The 1979 accident at the Three Mile Island power plant, the worst in US history, claimed no lives but provoked an outcry over the country’s nuclear electricity program. Caused by mechanical, design and human errors, the partial meltdown registered a five on the International Nuclear Event Scale that peaks at seven, the rate given to the Chernobyl (1989) and Fukushima (2011) disasters. Here is a rundown of what happened on March 28, 1979 at one of the two reactors at the Three Mile Island Generating Station in eastern Pennsylvania.
Daily Mail 27th March 2019 read more »
40 years after Three Mile Island accident, debate over safety of nuclear energy still goes back and forth. Arnold “Arnie” Gundersen was a lead nuclear engineer in 1979 when the partial meltdown at Three Mile Island sent a tide of fear and panic across central Pennsylvania. Gundersen, a former licensed reactor operator, needed no coaxing to convince a jittery public that it had nothing to fear with regards to the March 28, 1979 accident at the Londonderry Township plant. “I was on television telling people not to worry,” said Gundersen, whose wife was pregnant at the time. “I was telling everybody, ‘Don’t worry. No radiation got released.’ I think I said, ‘The Titanic hit the iceberg and the iceberg sunk.’ I think that was my comment at the time and boy was I wrong.” But it took him about a decade to change his mind. His conversion from proponent to nuclear whistleblower occurred gradually in the 1990s as Gundersen, among other things, served on nuclear energy symposiums and as an expert witness for plaintiffs lawsuits against the nuclear industry. “I was on the other side of the argument,” said Gundersen, who sits on the board of the Fairewinds Energy Education, a Charleston, S.C.-based anti-nuclear energy nonprofit that advocates for renewable energy. “I would call myself a nuclear zealot back then as opposed to a nuclear critic now.”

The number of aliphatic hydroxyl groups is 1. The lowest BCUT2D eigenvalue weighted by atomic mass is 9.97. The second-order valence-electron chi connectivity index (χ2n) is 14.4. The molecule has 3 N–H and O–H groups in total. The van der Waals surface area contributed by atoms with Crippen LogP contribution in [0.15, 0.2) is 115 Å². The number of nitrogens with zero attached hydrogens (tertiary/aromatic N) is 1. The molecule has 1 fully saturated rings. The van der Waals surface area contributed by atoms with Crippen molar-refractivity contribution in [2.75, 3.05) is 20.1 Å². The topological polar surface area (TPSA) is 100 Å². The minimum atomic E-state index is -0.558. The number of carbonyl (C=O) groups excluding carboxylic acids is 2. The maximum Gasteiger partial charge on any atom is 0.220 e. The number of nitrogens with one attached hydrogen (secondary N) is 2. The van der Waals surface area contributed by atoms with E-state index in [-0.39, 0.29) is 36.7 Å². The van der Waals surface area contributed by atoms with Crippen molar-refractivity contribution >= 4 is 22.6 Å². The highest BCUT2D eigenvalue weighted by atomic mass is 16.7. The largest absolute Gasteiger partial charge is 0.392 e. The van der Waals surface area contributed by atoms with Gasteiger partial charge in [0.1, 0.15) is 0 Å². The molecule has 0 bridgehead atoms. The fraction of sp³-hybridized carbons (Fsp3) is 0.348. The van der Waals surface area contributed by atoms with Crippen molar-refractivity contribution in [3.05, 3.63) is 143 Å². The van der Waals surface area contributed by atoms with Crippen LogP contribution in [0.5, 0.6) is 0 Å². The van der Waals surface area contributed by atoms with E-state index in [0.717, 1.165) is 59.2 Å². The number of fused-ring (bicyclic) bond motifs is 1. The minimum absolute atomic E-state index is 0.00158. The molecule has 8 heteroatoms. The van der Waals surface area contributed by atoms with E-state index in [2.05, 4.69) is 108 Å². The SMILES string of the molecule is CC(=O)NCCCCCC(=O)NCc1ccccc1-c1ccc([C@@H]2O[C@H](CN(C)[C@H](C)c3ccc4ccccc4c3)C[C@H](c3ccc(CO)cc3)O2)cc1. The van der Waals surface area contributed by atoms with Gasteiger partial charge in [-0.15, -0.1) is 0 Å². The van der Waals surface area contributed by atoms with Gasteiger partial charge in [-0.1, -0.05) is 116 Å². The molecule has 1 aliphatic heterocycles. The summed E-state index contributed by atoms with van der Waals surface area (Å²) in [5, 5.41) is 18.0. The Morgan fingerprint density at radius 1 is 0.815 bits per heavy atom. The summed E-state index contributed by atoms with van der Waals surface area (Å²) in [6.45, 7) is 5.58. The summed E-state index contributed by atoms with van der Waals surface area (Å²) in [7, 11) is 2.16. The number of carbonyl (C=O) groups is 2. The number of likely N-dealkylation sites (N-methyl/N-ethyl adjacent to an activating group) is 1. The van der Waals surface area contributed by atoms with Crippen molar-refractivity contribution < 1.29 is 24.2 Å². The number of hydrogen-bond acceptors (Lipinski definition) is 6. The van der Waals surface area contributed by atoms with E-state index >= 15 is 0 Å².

WITF 26th March 2019 read more »
Public will never know truth behind Three Mile Island, anti-nuclear energy advocates say. Those were some of the messages underscored on Monday by the head of Three Mile Island Alert, an anti-nuclear advocacy group, and other advocates at a press conference in the Main Rotunda of the state Capitol. Just days shy of the 40th anniversary of the partial meltdown at the Three Mile Island nuclear plant in Londonderry Township, TMI Alert’s Eric Epstein excoriated the nuclear industry for misrepresenting the facts of the accident, and in the process misleading and misinforming the public. “Three Mile Island is an accident without an ending,” Epstein said. “There’s no bookends to it. If you look at the holy trinity of nuclear accidents, Three Mile Island, Chernobyl and Fukushima, we can probably pretty much tell you when they started. The reality is there is no ending. This is a funeral where the pallbearers need to stand in place for 500 years. That’s tough for a society that has the memory of a fruitfly.” Epstein was joined by Tim Judson, executive director of Nuclear Information and Resource Service, and Arnie Gundersen, a nuclear engineer, who over the years converted from a proponent to an ardent critic.
WITF 26th March 2019 read more »